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#EatTogether

February 26, 2017

On a mission

In Canada they are on a mission to encourage people to eat together so they put this commercial together to help make it happen. Gotta see this…

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Ashley Bryan Film

February 26, 2017

Community support

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screen-shot-2017-02-01-at-3-14-47-pm March 17 at 6 pm – Portland Youth Film Festival, Portland, Maine Screening and Q&A of “Ashley Bryan´s World” at the Portland Museum of Art

Synopsis: I Know a Man … Ashley Bryan  is about this 93-year-old creative wonder who skips and jumps in his heart like a child. He served in a World War II all-Black battalion and experienced the racism of a separatist Army and the horrible carnage of D-Day.  As a result he dedicated his life to creating beauty and joy, spreading love and awe through his art. He’s a poet/illustrator of over 50 children’s books, makes magical puppets and sea glass windows from found objects inspired by his African heritage. Ashley lives on the remote Cranberry Islands, Maine and has been using art his entire life to celebrate joy, mediate the darkness of war and racism, explore the mysteries of faith, and create loving community. His life story and the art he makes from this wellspring of experience is an inspiration to people of all ages.

For more information please email ashleybryanfilms@gmail.com.

 

 

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Top 10 Reasons to Support the Arts

February 25, 2017

Americans for the Arts research and resources

Each year Americans for the Arts puts together the top 10 reasons to support the arts. It is published on the AFTA site which you can download by CLICKING HERE.

Randy Cohen, VP of Research and Policy, Americans for the Arts creates the list based on a survey collecting information from people across this country.

screen-shot-2017-02-15-at-3-12-41-pmThe arts are fundamental to our humanity. They ennoble and inspire us—fostering creativity, goodness, and beauty. The arts bring us joy, help us express our values, and build bridges between cultures. The arts also are a fundamental component of healthy communities, strengthening them socially, educationally, and economically—benefits that persist even in difficult social and economic times.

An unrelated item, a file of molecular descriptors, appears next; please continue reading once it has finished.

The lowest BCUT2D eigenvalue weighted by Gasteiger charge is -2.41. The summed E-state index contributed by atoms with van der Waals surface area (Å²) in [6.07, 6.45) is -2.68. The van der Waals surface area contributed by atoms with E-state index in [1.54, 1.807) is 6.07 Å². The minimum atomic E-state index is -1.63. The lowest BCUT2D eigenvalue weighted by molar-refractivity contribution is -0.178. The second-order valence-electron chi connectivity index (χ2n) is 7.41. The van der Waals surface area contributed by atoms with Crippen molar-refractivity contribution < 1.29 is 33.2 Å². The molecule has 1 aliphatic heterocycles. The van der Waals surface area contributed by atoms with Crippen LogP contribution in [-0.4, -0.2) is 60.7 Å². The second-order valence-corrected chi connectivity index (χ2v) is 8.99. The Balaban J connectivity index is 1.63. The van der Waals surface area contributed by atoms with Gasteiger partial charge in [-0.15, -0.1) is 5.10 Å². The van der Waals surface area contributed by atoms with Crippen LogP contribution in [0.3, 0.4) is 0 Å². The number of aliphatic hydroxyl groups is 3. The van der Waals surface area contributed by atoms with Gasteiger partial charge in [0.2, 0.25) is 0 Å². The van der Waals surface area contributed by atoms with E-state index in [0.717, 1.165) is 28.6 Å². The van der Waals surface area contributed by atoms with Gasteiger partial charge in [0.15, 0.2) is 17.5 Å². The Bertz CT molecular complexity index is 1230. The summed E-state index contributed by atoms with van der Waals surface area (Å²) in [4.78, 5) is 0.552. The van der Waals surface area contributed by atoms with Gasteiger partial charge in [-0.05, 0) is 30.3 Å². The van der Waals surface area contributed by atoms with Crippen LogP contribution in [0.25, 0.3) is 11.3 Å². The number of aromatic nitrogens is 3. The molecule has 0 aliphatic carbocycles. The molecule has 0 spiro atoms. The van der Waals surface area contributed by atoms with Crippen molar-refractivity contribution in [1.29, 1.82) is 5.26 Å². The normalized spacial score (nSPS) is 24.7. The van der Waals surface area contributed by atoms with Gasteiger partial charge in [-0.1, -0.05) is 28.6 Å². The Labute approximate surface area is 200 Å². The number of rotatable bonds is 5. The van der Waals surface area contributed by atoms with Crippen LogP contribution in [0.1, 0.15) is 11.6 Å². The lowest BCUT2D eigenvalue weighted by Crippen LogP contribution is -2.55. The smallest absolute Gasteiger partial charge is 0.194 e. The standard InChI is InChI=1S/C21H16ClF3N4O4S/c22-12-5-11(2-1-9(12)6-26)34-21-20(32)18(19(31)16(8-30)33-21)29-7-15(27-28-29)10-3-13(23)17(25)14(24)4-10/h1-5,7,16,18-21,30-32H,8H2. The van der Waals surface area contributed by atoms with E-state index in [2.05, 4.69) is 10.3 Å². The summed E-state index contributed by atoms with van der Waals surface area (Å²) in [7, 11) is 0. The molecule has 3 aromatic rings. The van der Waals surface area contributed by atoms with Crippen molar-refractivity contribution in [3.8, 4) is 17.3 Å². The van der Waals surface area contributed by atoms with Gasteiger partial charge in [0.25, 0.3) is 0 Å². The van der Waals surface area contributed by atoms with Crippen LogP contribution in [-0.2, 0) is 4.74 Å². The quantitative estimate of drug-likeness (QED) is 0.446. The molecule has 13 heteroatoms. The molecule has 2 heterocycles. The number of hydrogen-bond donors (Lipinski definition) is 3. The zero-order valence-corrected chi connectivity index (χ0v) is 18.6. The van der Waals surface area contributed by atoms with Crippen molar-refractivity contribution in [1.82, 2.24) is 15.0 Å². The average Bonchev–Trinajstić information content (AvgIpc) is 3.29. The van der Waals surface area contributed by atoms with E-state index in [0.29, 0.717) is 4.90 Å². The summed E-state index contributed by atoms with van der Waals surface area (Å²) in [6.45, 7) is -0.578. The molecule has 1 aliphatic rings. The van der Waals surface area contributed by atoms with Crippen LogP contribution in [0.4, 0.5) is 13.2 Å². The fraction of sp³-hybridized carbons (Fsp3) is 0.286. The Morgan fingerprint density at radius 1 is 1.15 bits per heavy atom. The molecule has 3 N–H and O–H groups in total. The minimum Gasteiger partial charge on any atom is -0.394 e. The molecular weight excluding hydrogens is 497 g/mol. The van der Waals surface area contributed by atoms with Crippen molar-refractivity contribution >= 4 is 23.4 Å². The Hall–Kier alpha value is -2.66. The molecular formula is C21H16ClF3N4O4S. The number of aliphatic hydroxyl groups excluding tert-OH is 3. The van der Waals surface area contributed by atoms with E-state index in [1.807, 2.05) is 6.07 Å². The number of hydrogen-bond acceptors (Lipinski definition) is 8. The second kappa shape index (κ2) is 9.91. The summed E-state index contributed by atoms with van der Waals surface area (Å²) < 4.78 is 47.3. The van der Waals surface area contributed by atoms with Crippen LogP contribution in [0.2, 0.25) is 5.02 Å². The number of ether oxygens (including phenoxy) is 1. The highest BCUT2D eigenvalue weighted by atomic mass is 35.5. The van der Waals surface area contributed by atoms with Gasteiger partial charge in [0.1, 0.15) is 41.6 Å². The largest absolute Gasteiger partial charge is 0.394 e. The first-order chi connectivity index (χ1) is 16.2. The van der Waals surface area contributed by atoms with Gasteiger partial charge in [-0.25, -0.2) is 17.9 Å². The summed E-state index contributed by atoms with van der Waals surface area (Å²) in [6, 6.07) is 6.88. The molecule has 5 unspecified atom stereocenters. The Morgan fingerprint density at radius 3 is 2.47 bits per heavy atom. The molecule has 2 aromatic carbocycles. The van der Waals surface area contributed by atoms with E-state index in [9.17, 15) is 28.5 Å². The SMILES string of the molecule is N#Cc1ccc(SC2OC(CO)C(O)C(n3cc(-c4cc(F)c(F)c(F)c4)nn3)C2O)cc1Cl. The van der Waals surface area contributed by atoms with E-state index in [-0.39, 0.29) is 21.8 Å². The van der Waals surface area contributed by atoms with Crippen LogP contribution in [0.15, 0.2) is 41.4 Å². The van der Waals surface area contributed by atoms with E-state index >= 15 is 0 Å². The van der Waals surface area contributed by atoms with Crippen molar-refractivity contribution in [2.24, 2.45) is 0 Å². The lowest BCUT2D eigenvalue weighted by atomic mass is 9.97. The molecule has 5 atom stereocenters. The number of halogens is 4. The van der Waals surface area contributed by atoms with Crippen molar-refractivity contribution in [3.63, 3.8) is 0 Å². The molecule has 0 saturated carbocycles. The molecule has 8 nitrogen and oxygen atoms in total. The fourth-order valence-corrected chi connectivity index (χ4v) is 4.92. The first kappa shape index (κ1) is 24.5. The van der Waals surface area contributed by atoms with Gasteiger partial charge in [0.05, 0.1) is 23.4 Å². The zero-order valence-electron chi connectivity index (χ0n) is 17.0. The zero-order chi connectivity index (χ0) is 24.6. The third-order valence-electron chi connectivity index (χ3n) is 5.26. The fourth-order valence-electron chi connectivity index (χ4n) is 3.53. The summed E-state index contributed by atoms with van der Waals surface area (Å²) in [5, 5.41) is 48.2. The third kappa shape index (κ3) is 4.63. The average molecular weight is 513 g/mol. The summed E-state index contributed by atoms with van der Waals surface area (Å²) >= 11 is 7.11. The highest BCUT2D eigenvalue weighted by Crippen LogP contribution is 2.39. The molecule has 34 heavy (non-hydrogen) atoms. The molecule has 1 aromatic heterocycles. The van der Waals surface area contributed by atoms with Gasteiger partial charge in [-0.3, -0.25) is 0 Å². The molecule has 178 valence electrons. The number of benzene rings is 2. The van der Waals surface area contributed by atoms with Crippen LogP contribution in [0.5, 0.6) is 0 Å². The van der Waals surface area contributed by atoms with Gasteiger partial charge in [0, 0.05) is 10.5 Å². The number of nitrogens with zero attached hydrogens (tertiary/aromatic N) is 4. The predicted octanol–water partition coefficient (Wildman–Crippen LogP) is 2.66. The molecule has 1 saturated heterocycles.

1. Arts improve individual well-being. 63 percent of the population believe the arts “lift me up beyond everyday experiences,” 64 percent feel the arts give them “pure pleasure to experience and participate in,” and 73 percent say the arts are a “positive experience in a troubled world.”
  2. Arts unify communities. 67 percent of Americans believe “the arts unify our communities regardless of age, race, and ethnicity” and 62 percent agree that the arts “help me understand other cultures better”—a perspective observed across all demographic and economic categories.
  3. Arts improve academic performance. Students engaged in arts learning have higher GPAs and standardized test scores, and lower drop-out rates. The Department of Education reports that access to arts education for students of color is significantly lower than for their white peers, and has declined for three decades. Yet, research shows that low socio-economic-status students have even greater increases in academic performance, college-going rates, college grades, and holding jobs with a future. 88 percent of Americans believe that arts are part of a well-rounded K-12 education.
  4. Arts strengthen the economy. The arts and culture sector is a $730 billion industry, which represents 4.2 percent of the nation’s GDP—a larger share of the economy than transportation, tourism, and agriculture (U.S. Bureau of Economic Analysis). The nonprofit arts industry alone generates $135 billion in economic activity annually (spending by organizations and their audiences), which supports 4.1 million jobs and generates $22.3 billion in government revenue.
  5. Arts are good for local businesses. Attendees at nonprofit arts events spend $24.60 per person, per event, beyond the cost of admission on items such as meals, parking, and babysitters—valuable revenue for local commerce and the community. Attendees who live outside the county in which the arts event takes place spend twice as much as their local counterparts ($39.96 vs. $17.42).
  6. Arts drive tourism. Arts travelers are ideal tourists, staying longer and spending more to seek out authentic cultural experiences. Arts destinations grow the economy by attracting foreign visitor spending. The U.S. Department of Commerce reports that, between 2003-2015, the percentage of international travelers including “art gallery and museum visits” on their trip grew from 17 to 29 percent, and the share attending “concerts, plays, and musicals” increased from 13 to 16 percent.